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School & District Management Opinion

Quick Guide to the Common Core: Key Expectations Explained

By Tom Vander Ark — September 07, 2012 6 min read
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How the Common Core Will Change the Way Teachers Teach and Students Learn

Guest Post By Adam Berkin,
vice president of product development at
Curriculum Associates

Since the Common Core State Standards were introduced, there has been much discussion about what they mean for educators and students and how they will
impact teaching and learning. While the standards have been adopted by 45 states and 3 territories so far, there is a lot of concern, anxiety, and debate
around what is best for students, potential challenges for teachers, and what implementation should and can look like. While many educators, parents, and
concerned citizens have delved deep into the world of Common Core and understand the detail and complexity, most people have only a cursory understanding
of the changes that are taking place, and some only know that changes are coming but don’t know what they mean.

The new standards are focused on two categories: English Language Arts and Mathematics. Following are some of the key differences between the new ELA
Common Core State Standards and many of the current educational standards in place around the country. Next week, my colleague, Kathy Kellman, will share
the key differences in Mathematics.

English Language Arts

The text is more complex.

Since the 1960s, text difficulty in textbooks has been declining (Source: CCSS Appendix A). This, in part, has created a significant gap between
what students are reading in twelfth grade and what is expected of them when they arrive at college. As you might imagine, this gap is hurting students’
chances of success in college: the CCSS cites an ACT report called Reading Between the Line that says that the ability to answer
questions about complex text is a key predictor of college success.

The text covers a wider range of genres and formats.

In order to be college-, career-, and life-ready, students need to be familiar and comfortable with texts from a broad range of genres and formats. The
Common Core State Standards focus on a broader range and place a much greater emphasis on informational text. Colleges and workplaces demand analysis of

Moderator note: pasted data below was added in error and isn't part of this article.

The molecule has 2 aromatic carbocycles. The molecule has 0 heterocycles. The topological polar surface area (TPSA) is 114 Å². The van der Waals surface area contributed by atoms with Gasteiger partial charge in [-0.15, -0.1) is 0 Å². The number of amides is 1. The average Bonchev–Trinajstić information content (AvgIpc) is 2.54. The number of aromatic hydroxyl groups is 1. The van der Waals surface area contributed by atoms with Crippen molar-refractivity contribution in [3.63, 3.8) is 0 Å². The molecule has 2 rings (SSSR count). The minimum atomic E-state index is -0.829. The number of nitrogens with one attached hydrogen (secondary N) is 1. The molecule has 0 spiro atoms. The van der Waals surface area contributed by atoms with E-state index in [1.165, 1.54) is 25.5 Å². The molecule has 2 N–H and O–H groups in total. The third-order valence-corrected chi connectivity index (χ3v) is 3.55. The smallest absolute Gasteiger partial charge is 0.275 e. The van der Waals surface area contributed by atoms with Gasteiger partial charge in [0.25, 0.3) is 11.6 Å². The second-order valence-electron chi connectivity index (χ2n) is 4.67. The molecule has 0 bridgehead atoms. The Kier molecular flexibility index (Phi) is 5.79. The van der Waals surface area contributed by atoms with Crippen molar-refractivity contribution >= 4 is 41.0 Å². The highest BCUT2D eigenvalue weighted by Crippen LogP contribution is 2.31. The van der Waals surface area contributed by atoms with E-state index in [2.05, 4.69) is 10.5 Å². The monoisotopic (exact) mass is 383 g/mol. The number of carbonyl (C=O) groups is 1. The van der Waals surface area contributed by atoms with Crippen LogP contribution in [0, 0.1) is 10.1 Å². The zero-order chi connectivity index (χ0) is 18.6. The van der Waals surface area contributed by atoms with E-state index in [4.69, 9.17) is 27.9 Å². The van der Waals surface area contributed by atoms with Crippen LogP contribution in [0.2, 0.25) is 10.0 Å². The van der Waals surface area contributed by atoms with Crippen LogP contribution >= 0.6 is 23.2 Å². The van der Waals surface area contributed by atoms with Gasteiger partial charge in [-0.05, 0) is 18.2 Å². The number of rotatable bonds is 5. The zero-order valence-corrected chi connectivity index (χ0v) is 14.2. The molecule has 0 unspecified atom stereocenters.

informational or expository texts. Currently, in many elementary programs, only 15 percent of text is considered expository. The Common Core sets
expectation that, in grades three through eight, 50 percent of the text be expository. Specifically, in grades three through five, there is a call for more
scientific, technical, and historic texts, and in grades six through eight, more literary nonfiction including essays, speeches, opinion pieces, literary
essays, biographies, memoirs, journalism, and historical, scientific, technical, and economic accounts.

In addition, students are expected to understand the presentation of texts in a variety of multimedia formats, such as video. For example, students might
be required to observe different productions of the same play to assess how each production interprets evidence from the script.

There is a greater emphasis on evidence-based questioning.

The standards have shifted away from cookie-cutter questions like, “What is the main idea?” and moved toward questions that require a closer reading of the
text. Students are asked to use evidence from what lies within the four corners of the text and make valid claims that can be proven with the text. The
questions are more specific, and so the students must be more adept at drawing evidence from the text and explaining that evidence orally and in writing.

Students are exposed to more authentic text.

In order to ensure that students can read and understand texts that they will experience outside of the classroom, it is important that they are exposed to
real texts in school. The Publishers’ Criteria for the Common Core State Standards, developed by two of the lead authors of the standards,
emphasize a shift away from text that is adapted, watered down, or edited, and instead, focus on text in its true form. While scaffolding is still